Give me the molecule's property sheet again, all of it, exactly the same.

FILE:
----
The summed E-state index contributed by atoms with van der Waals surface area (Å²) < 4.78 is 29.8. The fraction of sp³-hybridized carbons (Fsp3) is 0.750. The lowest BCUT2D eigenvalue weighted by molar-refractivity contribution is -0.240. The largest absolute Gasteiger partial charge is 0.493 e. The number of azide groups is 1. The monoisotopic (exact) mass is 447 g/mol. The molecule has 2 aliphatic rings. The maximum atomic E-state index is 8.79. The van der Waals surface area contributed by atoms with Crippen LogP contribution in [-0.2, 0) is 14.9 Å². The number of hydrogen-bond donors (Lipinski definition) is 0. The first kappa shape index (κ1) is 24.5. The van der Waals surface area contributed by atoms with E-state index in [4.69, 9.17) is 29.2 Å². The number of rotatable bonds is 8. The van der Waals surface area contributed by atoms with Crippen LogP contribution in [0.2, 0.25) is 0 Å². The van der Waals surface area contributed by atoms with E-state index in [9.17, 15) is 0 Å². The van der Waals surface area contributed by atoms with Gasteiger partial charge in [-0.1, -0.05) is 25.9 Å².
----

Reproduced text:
The summed E-state index contributed by atoms with van der Waals surface area (Å²) < 4.78 is 29.8. The fraction of sp³-hybridized carbons (Fsp3) is 0.750. The lowest BCUT2D eigenvalue weighted by molar-refractivity contribution is -0.240. The largest absolute Gasteiger partial charge is 0.493 e. The number of azide groups is 1. The monoisotopic (exact) mass is 447 g/mol. The molecule has 2 aliphatic rings. The maximum atomic E-state index is 8.79. The van der Waals surface area contributed by atoms with Crippen LogP contribution in [-0.2, 0) is 14.9 Å². The number of hydrogen-bond donors (Lipinski definition) is 0. The first kappa shape index (κ1) is 24.5. The van der Waals surface area contributed by atoms with E-state index in [4.69, 9.17) is 29.2 Å². The number of rotatable bonds is 8. The van der Waals surface area contributed by atoms with Crippen LogP contribution in [0.2, 0.25) is 0 Å². The van der Waals surface area contributed by atoms with E-state index in [9.17, 15) is 0 Å². The van der Waals surface area contributed by atoms with Gasteiger partial charge in [-0.1, -0.05) is 25.9 Å².